Kidney Failure

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Kidney Failure
(Renal Failure)
Kidney failure occurs when one or both kidneys are not able to perform their usual functions. The kidneys are two bean-shaped organs in the lower back. Their main function is to remove waste from the body and to balance the water and electrolyte content of the blood by filtering the salt and water in the blood. The waste and water excreted by the kidneys combine to form urine.
The Kidneys

Kidney failure is divided into acute and chronic.
Acute Kidney Failure—sudden loss of kidney function
Chronic Kidney Failure—slow, gradual loss of kidney function
If kidney function is reduced to 20% of normal function, serious health problems develop. When kidney function decreases to 10%-15% of normal, dialysis or a transplant is needed to maintain life.
Kidney diseases cause the tiny filters in the kidneys (called nephrons) to lose their filtering ability. Damage to the nephrons may occur suddenly after an injury or poisoning. However, many kidney diseases take years or even decades to cause damage that is noticeable.
The two most commons causes of kidney failure are:
• Diabetes—Longstanding high blood sugar that results from diabetes damages the nephrons.
• High blood pressure—Longstanding, severe high blood pressure damages the capillaries in the kidneys
Others causes of kidney failure may include:
• Pyelonephritis
• Glomerulonephritis
• Polycystic kidney disease
• Birth defects
• Bilateral renal artery stenosis
• Poisoning
• Severe trauma
• Viral infections: hepatitis B, hepatitis C, HIV/AIDS
• Long-term use of medicines that contain:
o Aspirin
o Acetaminophen
o Ibuprofen
• Blockage of the urinary tract due to:
o Bladder or colon tumor
o Large kidney stones
o Enlarged prostate
• Abnormal build-up of substances within the kidneys, such as:
o Amyloidosis
o Protein build-up
• Toxic reaction to drugs or x-ray dyes
• Systemic diseases, including:
o Systemic lupus erythematosus (lupus)
o Polyarteritis
o Wegener's and Goodpasture's granulomatosis
• Conditions that severely decrease circulating fluid/blood volume, such as:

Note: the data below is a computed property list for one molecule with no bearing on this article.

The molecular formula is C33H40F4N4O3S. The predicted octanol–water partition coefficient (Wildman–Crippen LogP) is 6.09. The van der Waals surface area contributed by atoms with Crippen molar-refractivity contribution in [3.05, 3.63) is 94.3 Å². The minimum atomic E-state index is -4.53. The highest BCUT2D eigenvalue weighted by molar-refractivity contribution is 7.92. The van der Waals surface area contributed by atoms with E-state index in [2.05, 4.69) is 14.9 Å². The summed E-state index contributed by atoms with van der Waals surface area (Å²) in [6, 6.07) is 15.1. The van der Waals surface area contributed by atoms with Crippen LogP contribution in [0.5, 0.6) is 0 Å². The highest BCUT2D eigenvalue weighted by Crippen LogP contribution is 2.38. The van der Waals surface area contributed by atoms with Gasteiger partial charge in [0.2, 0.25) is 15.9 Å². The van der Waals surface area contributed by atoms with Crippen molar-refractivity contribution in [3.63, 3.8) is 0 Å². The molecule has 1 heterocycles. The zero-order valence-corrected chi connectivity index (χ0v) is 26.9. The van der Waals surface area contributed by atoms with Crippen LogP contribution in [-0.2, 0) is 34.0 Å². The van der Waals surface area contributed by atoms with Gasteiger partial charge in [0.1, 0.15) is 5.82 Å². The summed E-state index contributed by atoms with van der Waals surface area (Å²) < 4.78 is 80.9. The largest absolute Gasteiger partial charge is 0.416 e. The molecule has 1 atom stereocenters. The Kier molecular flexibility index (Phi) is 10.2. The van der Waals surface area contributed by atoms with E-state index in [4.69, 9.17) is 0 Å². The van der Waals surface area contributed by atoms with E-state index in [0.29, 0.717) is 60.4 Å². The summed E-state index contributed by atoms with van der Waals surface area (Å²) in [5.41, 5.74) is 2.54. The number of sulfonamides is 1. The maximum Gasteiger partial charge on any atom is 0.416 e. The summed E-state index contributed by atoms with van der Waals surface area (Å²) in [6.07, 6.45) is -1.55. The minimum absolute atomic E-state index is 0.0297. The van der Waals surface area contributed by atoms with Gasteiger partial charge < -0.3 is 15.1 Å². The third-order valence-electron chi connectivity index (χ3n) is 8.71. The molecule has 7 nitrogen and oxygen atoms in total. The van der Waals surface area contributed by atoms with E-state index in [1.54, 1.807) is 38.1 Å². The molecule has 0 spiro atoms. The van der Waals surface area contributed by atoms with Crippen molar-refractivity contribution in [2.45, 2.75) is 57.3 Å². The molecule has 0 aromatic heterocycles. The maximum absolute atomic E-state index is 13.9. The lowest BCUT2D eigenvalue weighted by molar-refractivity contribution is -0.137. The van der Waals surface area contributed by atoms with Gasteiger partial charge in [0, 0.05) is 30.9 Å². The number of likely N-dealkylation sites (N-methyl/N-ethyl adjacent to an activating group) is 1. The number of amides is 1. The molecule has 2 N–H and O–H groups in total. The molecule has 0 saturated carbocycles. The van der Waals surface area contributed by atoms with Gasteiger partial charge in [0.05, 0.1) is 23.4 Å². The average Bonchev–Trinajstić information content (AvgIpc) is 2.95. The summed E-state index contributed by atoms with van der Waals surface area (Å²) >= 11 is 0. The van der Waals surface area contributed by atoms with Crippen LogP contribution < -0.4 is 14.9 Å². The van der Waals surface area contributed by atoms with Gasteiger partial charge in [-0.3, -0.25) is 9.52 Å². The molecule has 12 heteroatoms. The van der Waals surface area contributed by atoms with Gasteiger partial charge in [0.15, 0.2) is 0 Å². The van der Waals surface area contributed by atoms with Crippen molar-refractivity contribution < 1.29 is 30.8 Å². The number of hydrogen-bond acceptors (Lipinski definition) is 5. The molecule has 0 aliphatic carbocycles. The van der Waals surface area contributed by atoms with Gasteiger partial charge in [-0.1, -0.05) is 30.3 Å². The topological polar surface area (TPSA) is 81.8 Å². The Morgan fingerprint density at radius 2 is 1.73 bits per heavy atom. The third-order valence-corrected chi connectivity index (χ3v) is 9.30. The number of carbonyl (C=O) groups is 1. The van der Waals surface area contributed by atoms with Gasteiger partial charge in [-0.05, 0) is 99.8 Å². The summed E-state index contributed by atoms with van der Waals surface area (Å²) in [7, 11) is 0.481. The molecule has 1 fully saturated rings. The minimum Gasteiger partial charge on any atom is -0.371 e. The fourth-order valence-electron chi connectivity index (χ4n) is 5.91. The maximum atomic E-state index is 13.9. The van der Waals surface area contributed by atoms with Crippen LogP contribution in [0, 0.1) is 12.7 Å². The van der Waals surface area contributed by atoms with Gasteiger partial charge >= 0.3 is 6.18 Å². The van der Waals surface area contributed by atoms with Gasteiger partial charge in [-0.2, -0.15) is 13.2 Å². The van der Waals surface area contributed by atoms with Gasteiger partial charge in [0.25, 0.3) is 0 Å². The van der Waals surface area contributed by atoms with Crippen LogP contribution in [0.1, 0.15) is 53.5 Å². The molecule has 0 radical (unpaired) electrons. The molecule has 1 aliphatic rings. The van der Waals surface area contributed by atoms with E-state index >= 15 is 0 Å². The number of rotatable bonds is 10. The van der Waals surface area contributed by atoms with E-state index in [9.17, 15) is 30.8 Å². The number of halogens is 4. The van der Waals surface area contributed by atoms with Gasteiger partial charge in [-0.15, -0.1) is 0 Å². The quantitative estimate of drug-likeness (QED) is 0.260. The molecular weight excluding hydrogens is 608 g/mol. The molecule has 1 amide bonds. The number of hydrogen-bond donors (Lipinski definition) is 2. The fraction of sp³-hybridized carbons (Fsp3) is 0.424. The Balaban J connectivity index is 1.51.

o Severe blood loss
o Burns
o Pancreatitis
o Peritonitis
o Sepsis
o Heart failure
o Liver disease
o Shock (due to any of the above conditions or a sudden and severe drop in blood pressure)
Risk Factors
A risk factor is something that increases your chance of getting a disease or condition.
Risk factors for kidney failure include:
• Diabetes
• Genetics: polycystic kidney disease, type 1 diabetes
• Race: More African Americans than Caucasians are affected.
• High blood pressure
• Lupus
• Long-term use of painkillers containing aspirin or NSAIDs in high doses
• Liver failure, jaundice
• Respiratory failure
• Cancer
• Recent open heart surgery
• Recent surgery on an abdominal aortic aneurysm
Some kidney diseases begin without any symptoms at all. As kidney failure progresses, some of the following symptoms may develop:
• Fluid retention
• Swollen hands and feet
• Numbness of hands and feet
• Itchy skin
• Fatigue
• Low urine output
• Frequent urination
• Insomnia
• Altered consciousness
• Loss of appetite, malnutrition
• Sores, bad taste in the mouth
• Nausea
• Vomiting
• Muscle cramps and twitches
• Shortness of breath
• Pericarditis
• Swelling throughout the body
• High blood pressure
• Low temperature
• Seizures
• Coma
• Breath smelling like urine (uremic fetor)
• Yellowish-brownish skin tone
The doctor will ask about your symptoms and medical history, and perform a physical exam.
Tests may include:
Blood Tests—Blood tests are done to see if the kidneys are working properly. If they are not working properly, blood levels of potassium, phosphorus, prarathyroid hormone, and creatinine, as well as blood urea nitrogen will increase. Serum calcium level will decrease.